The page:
Did we truly give that peace as a gift?  In which case, how it is received should not matter to us. If it is not received, it simply comes back to us. Maybe to give to another, maybe to encourage us to continue to give peace where it will be received and ripple.  Maybe to continue to give peace where it’s given back.  

Sometimes, we give not to give, but as an exchange, as an expectation that we will share peace with another and they will accept it.  But that’s not always true.  If it is a gift, we don’t get angry or upset when the gift goes unreceived or unappreciated.  We simply continue to give because either most of the time it makes a difference or there is so much need for peace and love that we have to try harder to get it to more people so that it can really, really spread.  

If we get hurt and angry when our gifts of peace are not received, if we give up, if we quit, we didn’t truly pass peace or love.  We were engaged in an exchange.  An expectation of return.  

Perhaps, that is what Jesus means when he says: if a peaceful person lives there, your peace will rest on them, but if not, it will return to you.  That it’s not about them…it’s about us.  Our response, our growth, our learning.  

And all will be well. Eventually, the gift of peace and love will be received.  Perhaps, just perhaps, the gift of peace and love created a little crack we’re unable to see and next time, or the next time, or the next time the peace and love and goodness will get through.  But only if we meet that resistance with kindness and not frustration, more hurt, and more anger (and if we must be irritated and angry {because we’re tired}…save it for a safe place later, with someone who loves us, so we don’t close that crack we just began to open).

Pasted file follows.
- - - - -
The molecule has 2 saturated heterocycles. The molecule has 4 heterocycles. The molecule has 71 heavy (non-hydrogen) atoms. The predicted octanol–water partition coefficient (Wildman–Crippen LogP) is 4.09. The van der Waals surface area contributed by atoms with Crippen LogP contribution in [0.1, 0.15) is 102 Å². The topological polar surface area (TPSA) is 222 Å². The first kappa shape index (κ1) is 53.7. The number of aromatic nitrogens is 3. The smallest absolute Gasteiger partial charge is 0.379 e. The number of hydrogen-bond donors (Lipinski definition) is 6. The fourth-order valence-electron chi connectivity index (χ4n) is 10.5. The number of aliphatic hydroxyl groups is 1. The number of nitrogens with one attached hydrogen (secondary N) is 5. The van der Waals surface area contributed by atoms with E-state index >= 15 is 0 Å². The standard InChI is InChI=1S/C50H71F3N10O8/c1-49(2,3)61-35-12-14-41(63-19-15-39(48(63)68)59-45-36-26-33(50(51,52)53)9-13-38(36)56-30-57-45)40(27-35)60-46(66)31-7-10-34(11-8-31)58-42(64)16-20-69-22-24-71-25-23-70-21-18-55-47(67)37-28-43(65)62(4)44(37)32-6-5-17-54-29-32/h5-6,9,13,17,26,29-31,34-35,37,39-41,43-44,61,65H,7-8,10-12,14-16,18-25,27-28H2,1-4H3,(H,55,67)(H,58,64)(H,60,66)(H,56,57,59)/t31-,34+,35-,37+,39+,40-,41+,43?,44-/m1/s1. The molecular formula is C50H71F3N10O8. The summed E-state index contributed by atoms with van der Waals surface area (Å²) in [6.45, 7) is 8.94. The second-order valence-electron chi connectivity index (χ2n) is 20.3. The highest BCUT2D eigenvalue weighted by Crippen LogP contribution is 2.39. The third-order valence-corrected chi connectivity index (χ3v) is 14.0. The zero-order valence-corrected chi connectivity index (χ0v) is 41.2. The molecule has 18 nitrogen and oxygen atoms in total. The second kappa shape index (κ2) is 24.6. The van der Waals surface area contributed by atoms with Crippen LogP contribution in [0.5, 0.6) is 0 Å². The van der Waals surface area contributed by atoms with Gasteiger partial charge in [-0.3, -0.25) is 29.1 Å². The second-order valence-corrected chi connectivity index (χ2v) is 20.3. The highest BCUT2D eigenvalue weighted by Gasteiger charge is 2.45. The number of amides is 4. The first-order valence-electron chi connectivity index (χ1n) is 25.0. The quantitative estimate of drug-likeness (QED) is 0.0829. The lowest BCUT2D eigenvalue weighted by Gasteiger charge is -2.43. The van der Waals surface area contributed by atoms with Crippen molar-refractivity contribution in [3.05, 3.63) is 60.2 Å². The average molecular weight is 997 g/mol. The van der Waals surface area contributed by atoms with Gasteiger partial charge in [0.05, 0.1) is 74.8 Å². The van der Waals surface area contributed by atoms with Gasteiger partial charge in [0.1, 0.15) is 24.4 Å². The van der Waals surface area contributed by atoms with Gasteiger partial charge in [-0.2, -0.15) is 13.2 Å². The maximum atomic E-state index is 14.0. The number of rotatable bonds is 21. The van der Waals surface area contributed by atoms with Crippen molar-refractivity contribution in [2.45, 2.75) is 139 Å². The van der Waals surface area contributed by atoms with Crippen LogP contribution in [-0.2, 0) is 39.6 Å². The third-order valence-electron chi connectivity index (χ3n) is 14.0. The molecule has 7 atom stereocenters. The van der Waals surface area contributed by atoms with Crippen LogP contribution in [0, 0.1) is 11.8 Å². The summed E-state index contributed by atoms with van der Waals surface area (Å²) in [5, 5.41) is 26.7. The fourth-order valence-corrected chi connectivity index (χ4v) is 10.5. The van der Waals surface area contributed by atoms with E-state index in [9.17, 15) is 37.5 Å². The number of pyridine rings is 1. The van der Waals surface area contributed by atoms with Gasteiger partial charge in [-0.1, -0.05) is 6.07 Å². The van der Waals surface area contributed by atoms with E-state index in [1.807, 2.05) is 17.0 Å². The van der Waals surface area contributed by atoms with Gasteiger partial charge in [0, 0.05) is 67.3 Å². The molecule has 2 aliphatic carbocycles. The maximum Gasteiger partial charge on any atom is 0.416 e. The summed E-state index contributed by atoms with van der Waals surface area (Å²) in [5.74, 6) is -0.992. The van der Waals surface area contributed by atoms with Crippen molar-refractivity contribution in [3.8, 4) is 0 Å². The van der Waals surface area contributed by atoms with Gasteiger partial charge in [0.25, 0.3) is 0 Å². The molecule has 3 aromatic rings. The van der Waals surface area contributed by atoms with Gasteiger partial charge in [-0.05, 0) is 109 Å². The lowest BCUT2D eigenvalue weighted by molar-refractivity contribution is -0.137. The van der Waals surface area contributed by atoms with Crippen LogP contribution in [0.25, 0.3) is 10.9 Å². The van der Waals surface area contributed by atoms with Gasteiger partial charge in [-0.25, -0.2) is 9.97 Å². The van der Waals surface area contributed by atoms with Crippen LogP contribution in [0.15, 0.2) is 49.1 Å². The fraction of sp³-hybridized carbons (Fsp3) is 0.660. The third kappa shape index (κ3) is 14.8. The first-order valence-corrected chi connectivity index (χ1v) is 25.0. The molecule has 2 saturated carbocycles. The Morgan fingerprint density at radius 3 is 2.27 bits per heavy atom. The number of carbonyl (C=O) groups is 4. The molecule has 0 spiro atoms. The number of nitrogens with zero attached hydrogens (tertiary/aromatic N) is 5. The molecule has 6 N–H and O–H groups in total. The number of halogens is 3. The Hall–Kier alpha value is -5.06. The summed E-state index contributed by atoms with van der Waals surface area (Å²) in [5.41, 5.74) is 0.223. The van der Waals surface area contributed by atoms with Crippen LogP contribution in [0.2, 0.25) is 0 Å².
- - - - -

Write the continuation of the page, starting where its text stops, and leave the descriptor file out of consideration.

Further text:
All will be well.  We trust in a loving and forgiving God.  We trust in a God that yearns for peace in our hearts and peace between people.  We trust in each other (maybe we sometimes need a little more work on that), but we believe in each other.  We trust in the path of Jesus or the path of Love and Goodness.  

All will be well.  It is not perfect.  We are not perfect.  Work might still be hard and stressful, but we can still practice love and peace and goodness.  Neighbors might still be frustrating, but we can still practice love and peace and goodness.  We might still be worried about our family and our health and our security, but we can still practice peace and love and goodness.  We might still be worried about the state of the nation and the world, but we can still practice grace.  

As we honor our nation with the Fourth of July this week, may we remember that freedom means choice.  We can choose to meet the seeming ugliness of the world with more ugliness (even well meaning ugliness) or we can choose to practice meeting the world with love and goodness.  And when we fall short, we can pick ourselves up and practice yet again.  Because if we are to follow a path of love and grace, the path of Jesus, we need to practice being the hands and words and thoughts of love and Grace in this world.  

All will be well.  As a final note, the common thread this past week is that we are tired.  A gift of peace and love and goodness might start with yourself.  As we head into a vacation week, be gentle with yourself.  Perhaps take pause (and turn off the things that bring you stress and worry, they will be there when you get back) to rest your weary body, mind, and soul.  

Rest in the words of Julian: All will be well. And all manner of things will be well